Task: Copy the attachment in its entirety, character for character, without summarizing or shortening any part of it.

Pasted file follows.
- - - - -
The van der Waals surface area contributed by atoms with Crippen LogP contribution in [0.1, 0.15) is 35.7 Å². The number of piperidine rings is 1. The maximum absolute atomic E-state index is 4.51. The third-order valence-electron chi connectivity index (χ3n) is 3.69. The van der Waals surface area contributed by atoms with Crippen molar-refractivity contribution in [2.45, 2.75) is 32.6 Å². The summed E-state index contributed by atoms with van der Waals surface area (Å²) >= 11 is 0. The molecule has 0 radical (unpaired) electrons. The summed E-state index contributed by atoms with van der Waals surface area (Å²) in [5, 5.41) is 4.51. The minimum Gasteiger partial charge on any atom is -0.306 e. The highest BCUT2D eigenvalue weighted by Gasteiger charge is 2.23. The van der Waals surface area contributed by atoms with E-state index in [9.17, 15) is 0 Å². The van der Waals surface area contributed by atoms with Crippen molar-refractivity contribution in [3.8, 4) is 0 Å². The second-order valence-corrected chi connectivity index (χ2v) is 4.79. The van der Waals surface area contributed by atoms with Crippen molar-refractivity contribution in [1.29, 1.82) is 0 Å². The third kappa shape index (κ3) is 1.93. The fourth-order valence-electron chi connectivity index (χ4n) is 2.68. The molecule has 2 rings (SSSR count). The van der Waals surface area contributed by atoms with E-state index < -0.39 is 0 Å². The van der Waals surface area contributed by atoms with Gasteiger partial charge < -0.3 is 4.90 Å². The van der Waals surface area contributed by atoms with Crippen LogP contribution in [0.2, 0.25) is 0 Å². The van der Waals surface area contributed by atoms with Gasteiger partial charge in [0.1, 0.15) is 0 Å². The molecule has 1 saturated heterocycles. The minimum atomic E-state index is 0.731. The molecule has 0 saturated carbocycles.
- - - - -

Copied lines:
The van der Waals surface area contributed by atoms with Crippen LogP contribution in [0.1, 0.15) is 35.7 Å². The number of piperidine rings is 1. The maximum absolute atomic E-state index is 4.51. The third-order valence-electron chi connectivity index (χ3n) is 3.69. The van der Waals surface area contributed by atoms with Crippen molar-refractivity contribution in [2.45, 2.75) is 32.6 Å². The summed E-state index contributed by atoms with van der Waals surface area (Å²) >= 11 is 0. The molecule has 0 radical (unpaired) electrons. The summed E-state index contributed by atoms with van der Waals surface area (Å²) in [5, 5.41) is 4.51. The minimum Gasteiger partial charge on any atom is -0.306 e. The highest BCUT2D eigenvalue weighted by Gasteiger charge is 2.23. The van der Waals surface area contributed by atoms with E-state index in [9.17, 15) is 0 Å². The van der Waals surface area contributed by atoms with Crippen molar-refractivity contribution in [3.8, 4) is 0 Å². The second-order valence-corrected chi connectivity index (χ2v) is 4.79. The van der Waals surface area contributed by atoms with Crippen molar-refractivity contribution in [1.29, 1.82) is 0 Å². The third kappa shape index (κ3) is 1.93. The fourth-order valence-electron chi connectivity index (χ4n) is 2.68. The molecule has 2 rings (SSSR count). The van der Waals surface area contributed by atoms with E-state index < -0.39 is 0 Å². The van der Waals surface area contributed by atoms with Gasteiger partial charge < -0.3 is 4.90 Å². The van der Waals surface area contributed by atoms with Crippen LogP contribution in [0.2, 0.25) is 0 Å². The van der Waals surface area contributed by atoms with Gasteiger partial charge in [0.1, 0.15) is 0 Å². The molecule has 1 saturated heterocycles. The minimum atomic E-state index is 0.731. The molecule has 0 saturated carbocycles.